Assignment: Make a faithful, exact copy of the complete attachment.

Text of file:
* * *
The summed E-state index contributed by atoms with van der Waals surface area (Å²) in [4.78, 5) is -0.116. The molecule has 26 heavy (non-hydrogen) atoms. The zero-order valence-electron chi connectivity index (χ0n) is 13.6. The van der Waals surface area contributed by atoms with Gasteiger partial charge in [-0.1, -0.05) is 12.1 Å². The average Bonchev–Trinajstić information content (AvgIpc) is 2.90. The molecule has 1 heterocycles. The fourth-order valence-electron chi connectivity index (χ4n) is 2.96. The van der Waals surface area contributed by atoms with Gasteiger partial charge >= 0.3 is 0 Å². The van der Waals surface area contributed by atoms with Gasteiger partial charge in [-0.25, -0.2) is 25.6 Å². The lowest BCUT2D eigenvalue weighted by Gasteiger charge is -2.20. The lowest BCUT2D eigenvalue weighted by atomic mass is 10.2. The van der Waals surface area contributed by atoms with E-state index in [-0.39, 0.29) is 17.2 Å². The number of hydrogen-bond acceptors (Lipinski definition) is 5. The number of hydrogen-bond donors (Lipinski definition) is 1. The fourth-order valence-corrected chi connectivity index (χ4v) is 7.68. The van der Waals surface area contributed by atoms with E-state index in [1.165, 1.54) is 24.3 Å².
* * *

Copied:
The summed E-state index contributed by atoms with van der Waals surface area (Å²) in [4.78, 5) is -0.116. The molecule has 26 heavy (non-hydrogen) atoms. The zero-order valence-electron chi connectivity index (χ0n) is 13.6. The van der Waals surface area contributed by atoms with Gasteiger partial charge in [-0.1, -0.05) is 12.1 Å². The average Bonchev–Trinajstić information content (AvgIpc) is 2.90. The molecule has 1 heterocycles. The fourth-order valence-electron chi connectivity index (χ4n) is 2.96. The van der Waals surface area contributed by atoms with Gasteiger partial charge >= 0.3 is 0 Å². The van der Waals surface area contributed by atoms with Gasteiger partial charge in [-0.25, -0.2) is 25.6 Å². The lowest BCUT2D eigenvalue weighted by Gasteiger charge is -2.20. The lowest BCUT2D eigenvalue weighted by atomic mass is 10.2. The van der Waals surface area contributed by atoms with E-state index in [-0.39, 0.29) is 17.2 Å². The number of hydrogen-bond acceptors (Lipinski definition) is 5. The number of hydrogen-bond donors (Lipinski definition) is 1. The fourth-order valence-corrected chi connectivity index (χ4v) is 7.68. The van der Waals surface area contributed by atoms with E-state index in [1.165, 1.54) is 24.3 Å².